Among the questions that freshmen are asked the first few weeks of school, “Which dorm do you live in?” proves to be one of the more popular ones. Answers usually include rattling off the hall’s name and complaining how far it is from the Student Center or how noisy the floormates are. But for New Hall residents, the answer to that question hasn’t been so simple.
MU’s newest hall has yet to be named. Even though the MU Residence Halls Association has had a name ready for months, the residence hall started the school year as New Hall.
“There was a huge time crunch to get the hall ready,” New Hall President Ryan Giesing said. “So, yes we are able to host students and have them live here, but we are not to the standard that the other halls are at.”
According to RHA President Maggie Recca, New Hall is missing resources due to rushed construction plans.
Currently, New Hall is sharing a front desk and printers with Brooks Hall. While there are plenty of halls on campus designed to share a front desk, New Hall wasn’t designed to.
MU News Bureau Director Christian Basi did not comment on the future construction plans of the desk.
Giesing plans on addressing these issues throughout the year by offering open, bi-weekly meetings where residents can address their concerns.
“We’re going to be a very transparent government,” Giesing said. “People are going to be informed of the changes and the concerns. If someone has a problem, I hope that we address that in the best manner possible.”
Many residents hope to play a role in the naming of the building.
“Since it’s our first year living in [New Hall] and we’re the first group of kids living it in, hopefully we can all contribute to the name,” New Hall resident Jefferson Daubitz said.
RHA recommended several names last year. One of the most popular was after Lucile Bluford, a black journalist who was repeatedly denied admission to the MU School of Journalism based solely on her race.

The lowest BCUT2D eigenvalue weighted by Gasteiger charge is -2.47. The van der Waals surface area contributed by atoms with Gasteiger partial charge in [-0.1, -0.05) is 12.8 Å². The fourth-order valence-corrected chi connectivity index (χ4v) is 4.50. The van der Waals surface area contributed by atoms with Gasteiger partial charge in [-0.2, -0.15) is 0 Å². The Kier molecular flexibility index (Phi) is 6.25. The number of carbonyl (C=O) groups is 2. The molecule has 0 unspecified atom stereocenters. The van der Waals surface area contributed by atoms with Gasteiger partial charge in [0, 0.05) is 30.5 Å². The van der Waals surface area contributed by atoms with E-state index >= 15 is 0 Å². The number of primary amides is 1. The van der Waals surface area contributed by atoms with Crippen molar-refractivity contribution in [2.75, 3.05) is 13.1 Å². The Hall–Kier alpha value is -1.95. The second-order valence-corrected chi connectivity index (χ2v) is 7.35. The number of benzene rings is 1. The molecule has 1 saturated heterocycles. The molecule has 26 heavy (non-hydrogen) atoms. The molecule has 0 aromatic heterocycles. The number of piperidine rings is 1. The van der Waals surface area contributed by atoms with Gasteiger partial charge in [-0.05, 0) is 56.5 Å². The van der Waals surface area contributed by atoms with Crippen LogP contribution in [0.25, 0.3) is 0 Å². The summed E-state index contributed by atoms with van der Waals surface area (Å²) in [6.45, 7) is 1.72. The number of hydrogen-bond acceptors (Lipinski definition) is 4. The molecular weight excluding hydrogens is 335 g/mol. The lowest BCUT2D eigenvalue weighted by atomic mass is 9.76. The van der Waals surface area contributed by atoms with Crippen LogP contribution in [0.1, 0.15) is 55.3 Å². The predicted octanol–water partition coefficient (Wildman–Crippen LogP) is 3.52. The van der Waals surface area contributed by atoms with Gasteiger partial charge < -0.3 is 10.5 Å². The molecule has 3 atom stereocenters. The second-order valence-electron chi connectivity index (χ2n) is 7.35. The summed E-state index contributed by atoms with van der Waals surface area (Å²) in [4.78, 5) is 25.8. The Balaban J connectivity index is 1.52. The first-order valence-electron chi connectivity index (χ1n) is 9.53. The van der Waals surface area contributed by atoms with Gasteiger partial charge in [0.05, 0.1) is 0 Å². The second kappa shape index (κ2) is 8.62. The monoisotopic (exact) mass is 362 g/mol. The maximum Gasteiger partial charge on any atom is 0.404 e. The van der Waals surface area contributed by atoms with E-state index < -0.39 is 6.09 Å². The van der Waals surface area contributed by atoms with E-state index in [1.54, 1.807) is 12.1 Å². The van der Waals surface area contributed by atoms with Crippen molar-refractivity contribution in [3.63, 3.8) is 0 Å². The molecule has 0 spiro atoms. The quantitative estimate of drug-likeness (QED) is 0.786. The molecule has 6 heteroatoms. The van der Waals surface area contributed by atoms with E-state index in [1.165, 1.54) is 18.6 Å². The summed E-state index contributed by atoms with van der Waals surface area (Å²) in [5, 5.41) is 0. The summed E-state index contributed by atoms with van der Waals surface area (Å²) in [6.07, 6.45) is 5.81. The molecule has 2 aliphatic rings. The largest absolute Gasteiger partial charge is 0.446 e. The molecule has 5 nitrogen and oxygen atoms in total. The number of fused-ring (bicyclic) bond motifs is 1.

“[Bluford] helped our university make great steps towards being more inclusive, increasing our diversity and just stepping into a new and better generation,” Recca said. “She was an outstanding example of a strong woman of color, so I definitely would prefer that it was her.”
Regardless of persistence from RHA members and students in support of the name, the decision ultimately comes down to the UM System Board of Curators.
“Some of the curators did not like it because she didn’t actually graduate from the University of Missouri,” Recca said. “However, she didn’t graduate because she wasn’t admitted because of her race. We thought that it would be a great tribute to her.”
Former RHA President Matt Bourke said that he’s very disappointed with the lack of decision on the name.
“I think that it shows a lot of the bureaucratic difficulties that UM System faces as a whole,” Bourke said. “I think that it also explains that it’s still kind of hard for this university to accept some of our shortcomings and move on from our history while acknowledging that history.”
New Hall and Brooks Hall are part of the “Dobbs Replacement Project,” a new building plan set to be finished in the next couple of years. These plans include building five new residence halls and the Restaurants at Southwest, which opened at the beginning of the school year. RHA is working with the curators to make the naming process more effective for the future of these other buildings.
“I hope that RHA, and myself on behalf of RHA, will be able to contribute to creating that process to ensure that we don’t have another hall one day named New Hall,” Recca said.
Giesing said that his only concern regarding the new name is to avoid naming the building after a faceless donor.
“I don’t like the whole race of ‘my pocket book is bigger than yours, so therefore I’m going to have my name on something’ because that, in my opinion, is not what this university should be about,” Giesing said.
Recca agreed. She said that RHA would much prefer the building to be named after someone who mattered to the university.
In the meantime, New Hall residents are trying to find meaning in their community rather than the name of the building.
“I feel that we’re the ones that make our own identity,” New Hall resident Donte Hopkins said. “It’s not a place that you live but the people around you and the environment you create that can help you make your identity. The name of the building can be whatever you want it to be, as long as you make a community with the people around you.”
_Edited by Sarah Hallam | email@example.com _